Kingdom of Cuzco: Diplomacy: : Valdivia( a ), Qito( ea )
By marriage, Gomon managed to secure the aid of the Valdivians in the north, which was a really good thing, because the True Incans had managed to convince the New French to aid them with money and troops. In any case, the Valdivians marched south into Chimu, hoping to link up with the Ataurans and Wairau in Moche. At the same time, Gomon himself moved his army down into Pucara to stand off any Incan attacks from the south...
The Valdivians arrived in Moche in time to find the Wairau and the Ataurans, dogs that they were, leaving the province entirely. Having accepted large sums in Incan gold, they were repudiating their allegiance to Gomon and returning to their mountain strongholds. Garrisoning Moche, the Valdivians continued south into Chavin. There they found that powerful principality paying tribute to Inca - lord Tzrug and the Valdivians managed to convince the prince to only make the most perfunctory obeisance to Kaine and to let them through, into Nazca, which they then liberated from the Incans.
True Incan Empire: Kaine, his coffers fattened with French guilders, raised another army, placed it under the ill-advised command of Minister Pzultan and sent it north to battle the Cuzcans, again. This time, however, a force of New French went with it. Efforts to secure the services of Lord Gumra and any mercenaries were forestalled by the much larger war in North Amerika. Still, Pzultan's army reached the Pucaran frontier by late 1691 and attacked into the province.
Gomon was waiting for them, his men having had some months to dig in along the mountain passes leading down into the Incan plain. Despite this the Incan-French army attacked him at Ayaviri and, due to their superior numbers defeated the Cuzcans and slew Gomon. Pzultan, exulting in his victory marched on Cuzco itself. Without walls or defenders, the city surrendered to Pzultan and he entered the ancient capital as if a conqueror of old.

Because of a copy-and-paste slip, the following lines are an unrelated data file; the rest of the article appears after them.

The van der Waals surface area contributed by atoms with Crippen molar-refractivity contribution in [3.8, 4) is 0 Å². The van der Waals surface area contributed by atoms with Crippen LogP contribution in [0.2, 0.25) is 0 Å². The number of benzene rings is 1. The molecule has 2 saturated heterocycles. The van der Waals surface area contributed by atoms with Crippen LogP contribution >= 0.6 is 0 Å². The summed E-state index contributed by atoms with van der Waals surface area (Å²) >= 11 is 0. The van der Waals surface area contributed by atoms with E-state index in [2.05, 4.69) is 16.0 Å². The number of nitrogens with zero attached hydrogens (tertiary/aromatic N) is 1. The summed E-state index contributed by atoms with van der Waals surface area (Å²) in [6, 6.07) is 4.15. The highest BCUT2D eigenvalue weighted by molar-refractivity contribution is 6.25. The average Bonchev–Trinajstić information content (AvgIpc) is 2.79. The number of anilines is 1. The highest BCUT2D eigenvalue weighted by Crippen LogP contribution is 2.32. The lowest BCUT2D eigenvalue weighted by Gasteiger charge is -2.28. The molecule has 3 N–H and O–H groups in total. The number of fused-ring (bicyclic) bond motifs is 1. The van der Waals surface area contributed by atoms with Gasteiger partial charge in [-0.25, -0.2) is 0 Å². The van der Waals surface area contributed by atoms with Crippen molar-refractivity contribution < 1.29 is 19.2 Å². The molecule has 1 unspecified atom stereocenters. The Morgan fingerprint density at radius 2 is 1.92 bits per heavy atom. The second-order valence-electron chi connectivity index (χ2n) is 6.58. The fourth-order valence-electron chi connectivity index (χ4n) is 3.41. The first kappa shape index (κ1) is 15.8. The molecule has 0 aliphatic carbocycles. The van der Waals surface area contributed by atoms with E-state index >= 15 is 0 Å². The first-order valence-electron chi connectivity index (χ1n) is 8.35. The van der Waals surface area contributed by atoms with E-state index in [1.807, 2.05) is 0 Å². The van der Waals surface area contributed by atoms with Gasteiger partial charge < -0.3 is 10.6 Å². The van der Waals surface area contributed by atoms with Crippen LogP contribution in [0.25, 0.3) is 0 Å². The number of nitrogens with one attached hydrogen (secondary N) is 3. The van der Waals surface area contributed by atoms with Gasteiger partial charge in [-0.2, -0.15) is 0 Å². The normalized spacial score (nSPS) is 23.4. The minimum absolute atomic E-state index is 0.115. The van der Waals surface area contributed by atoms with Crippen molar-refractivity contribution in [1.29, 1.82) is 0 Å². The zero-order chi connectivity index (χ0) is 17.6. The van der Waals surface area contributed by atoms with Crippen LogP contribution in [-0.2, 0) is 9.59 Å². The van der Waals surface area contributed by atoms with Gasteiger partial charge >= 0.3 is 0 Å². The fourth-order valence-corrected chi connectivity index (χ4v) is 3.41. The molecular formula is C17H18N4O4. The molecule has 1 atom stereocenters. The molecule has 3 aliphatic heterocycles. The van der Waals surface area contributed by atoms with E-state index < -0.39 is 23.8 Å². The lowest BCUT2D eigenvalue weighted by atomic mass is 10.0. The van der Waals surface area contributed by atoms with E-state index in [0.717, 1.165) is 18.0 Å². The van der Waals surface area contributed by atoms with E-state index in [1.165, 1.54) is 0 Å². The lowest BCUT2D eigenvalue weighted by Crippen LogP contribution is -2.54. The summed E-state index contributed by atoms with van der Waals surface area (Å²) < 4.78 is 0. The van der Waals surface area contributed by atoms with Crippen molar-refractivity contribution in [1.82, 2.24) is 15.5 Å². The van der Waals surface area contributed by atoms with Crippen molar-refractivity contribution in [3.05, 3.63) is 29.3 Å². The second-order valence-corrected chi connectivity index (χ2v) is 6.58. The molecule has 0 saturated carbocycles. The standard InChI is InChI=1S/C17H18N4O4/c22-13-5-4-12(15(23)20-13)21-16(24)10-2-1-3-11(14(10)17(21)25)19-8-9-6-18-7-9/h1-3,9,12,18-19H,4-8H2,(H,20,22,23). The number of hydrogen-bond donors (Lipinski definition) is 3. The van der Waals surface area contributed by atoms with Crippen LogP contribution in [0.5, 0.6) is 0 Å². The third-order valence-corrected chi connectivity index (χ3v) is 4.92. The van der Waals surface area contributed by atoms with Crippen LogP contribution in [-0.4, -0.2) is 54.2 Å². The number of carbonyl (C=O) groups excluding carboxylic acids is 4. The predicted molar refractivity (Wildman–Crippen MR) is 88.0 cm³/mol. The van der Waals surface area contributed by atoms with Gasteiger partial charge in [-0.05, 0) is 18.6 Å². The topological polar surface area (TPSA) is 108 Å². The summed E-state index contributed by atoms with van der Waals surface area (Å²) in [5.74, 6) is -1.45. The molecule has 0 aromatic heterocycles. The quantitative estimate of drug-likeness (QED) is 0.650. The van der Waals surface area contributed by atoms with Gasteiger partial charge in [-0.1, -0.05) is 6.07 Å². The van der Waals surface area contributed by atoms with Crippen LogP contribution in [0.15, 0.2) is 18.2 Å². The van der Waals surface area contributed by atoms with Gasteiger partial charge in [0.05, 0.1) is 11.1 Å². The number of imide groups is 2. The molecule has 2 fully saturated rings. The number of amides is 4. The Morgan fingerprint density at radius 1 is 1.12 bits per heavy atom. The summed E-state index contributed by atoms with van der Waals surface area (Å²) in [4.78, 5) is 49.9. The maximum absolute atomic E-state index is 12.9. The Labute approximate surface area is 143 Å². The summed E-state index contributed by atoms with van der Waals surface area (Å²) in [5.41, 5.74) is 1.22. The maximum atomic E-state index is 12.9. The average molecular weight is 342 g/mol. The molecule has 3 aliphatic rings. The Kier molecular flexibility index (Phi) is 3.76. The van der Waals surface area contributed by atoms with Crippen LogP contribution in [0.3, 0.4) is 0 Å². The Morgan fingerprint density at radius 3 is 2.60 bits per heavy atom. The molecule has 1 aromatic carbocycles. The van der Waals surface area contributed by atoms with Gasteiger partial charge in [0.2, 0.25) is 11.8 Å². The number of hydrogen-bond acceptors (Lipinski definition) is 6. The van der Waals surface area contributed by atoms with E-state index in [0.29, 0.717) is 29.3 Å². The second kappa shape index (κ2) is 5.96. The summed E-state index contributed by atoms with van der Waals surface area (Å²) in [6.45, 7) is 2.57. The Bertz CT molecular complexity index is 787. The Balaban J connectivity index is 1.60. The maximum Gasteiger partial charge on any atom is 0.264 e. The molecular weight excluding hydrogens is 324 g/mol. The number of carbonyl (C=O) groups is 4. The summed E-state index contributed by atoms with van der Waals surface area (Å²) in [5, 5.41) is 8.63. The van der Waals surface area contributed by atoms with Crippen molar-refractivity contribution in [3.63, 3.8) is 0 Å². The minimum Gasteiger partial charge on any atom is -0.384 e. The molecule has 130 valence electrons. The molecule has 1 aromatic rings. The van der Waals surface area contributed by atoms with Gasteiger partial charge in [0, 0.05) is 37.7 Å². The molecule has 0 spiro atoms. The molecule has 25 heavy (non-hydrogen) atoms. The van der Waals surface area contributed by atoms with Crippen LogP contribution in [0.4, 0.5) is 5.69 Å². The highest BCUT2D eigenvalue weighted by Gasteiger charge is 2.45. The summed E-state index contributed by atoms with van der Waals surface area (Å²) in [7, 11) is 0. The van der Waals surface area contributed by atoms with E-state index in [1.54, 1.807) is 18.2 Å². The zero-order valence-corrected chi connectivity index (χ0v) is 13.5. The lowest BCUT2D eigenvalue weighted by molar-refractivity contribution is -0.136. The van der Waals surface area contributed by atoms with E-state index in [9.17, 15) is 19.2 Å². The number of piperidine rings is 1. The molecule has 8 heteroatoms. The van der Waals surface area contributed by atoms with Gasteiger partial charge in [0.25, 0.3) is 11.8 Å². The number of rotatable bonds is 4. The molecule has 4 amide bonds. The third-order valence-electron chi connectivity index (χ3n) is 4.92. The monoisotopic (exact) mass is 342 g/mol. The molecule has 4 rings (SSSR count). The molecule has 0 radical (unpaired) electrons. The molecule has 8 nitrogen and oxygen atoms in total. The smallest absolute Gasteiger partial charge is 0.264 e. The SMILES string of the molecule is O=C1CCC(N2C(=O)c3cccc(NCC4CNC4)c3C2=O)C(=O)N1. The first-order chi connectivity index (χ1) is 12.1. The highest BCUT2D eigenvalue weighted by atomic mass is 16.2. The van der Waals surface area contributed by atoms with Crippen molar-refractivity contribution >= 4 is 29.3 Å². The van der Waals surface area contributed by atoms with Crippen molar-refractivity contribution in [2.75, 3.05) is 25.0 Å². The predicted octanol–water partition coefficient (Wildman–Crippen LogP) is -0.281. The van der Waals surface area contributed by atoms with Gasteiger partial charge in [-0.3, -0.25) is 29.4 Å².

While Pzultan was celebrating in Cuzco and eating grapes and drinking wine, the Valdivians had reached Nazca, driven off the local Incan garrison, and also met up with the remnants of Gomon's army. Regrouped, this force then invaded Pucara, cutting off Pzultan's line of supply back into Inca. The Incan-French then sortied from Cuzco to defeat this rabble. At Sayara, the very overconfident Incans and French ( all 7,000 of them )were soundly thrashed by 4,000 Valdivians and Cuzcans. Pzultan was killed and his men slaughtered. The French fled south into Uru themselves to escape the dire sabers and muskets of the northerners. They suffered even more casualties in flight, harried as they were by the Incan cavalry. Hakaen, who had taken command of the Cuzcan troops after Ayaviri now recaptured the capital in turn, and was acclaimed the new Duke of Inca.
If these latest reverses were not enough, at the end of 1692, Kaine died in Calchaqui ( the coughing sickness ) and a minor struggle ensued to determine who would serve as regent for his son, Marco, who was yet ten years of age. An expatriate Irishman won out, though some of his enemies at the court had to die in the process.
Kingdom of Cuzco: Diplomacy: Nazca / Aspero ( f ), Qito( a ), Chimu( a )
While Hakaen ruled from the mountain stronghold of Cuzco; and suffered in an abortive assassination attempt by, apparently, the Aztecs, his son Tuhunu made his way down to Nazca where he found a bride and a new family and province. Soon after this Tuhunu learned that Aztec agents had been active in Chavin, so he marched north with his army to see what was transpiring there. That land still remained loyal to the Incans, but was isolated from them, so Tuhunu entered into negotiations with them to see if they would join Cuzco. This too, they refused.
The Aztec landings were unexpected, even so, with the Red Storm landing in Chimu and the Singing Flame at Moche. The Cuzcan prince of Qito dashed south with his army to contest the landings in Chimu, while Tuhunu abandoned his efforts in Chavin and moved north into Moche.
The Red Storm landing in Chimu, then, was in hot water. Not only had the Qitoans come south, but Chimu itself was equipped with a sizable army. 20,000 Red Storm troops surged ashore in hundreds of boats and established a beachhead at Pacasmayo to find 13,000 Cuzcans waiting for them. The invasion was a debacle. The first landing forces were chewed up in battle on the rocky heights beyond the beach, then the Legion general was killed when his landing boat was hit by a stray Cuzcan artillery round. The Legion retired in disarray, leaving a fair piece of heavy equipment in the surf and retired back to Nan Chao in Guayami.
The Singing Flame attack on Moche met with better success, however, as the Mocheans did not care for the Cuzco either, leaving Tuhunu's army without any support. This Aztec army was 34,000 men strong and well equipped and well led. Tuhunu and his 12,000 men made a game stand at the landing, then got their clocks cleaned. The Aztec troops then spread out and secured the province.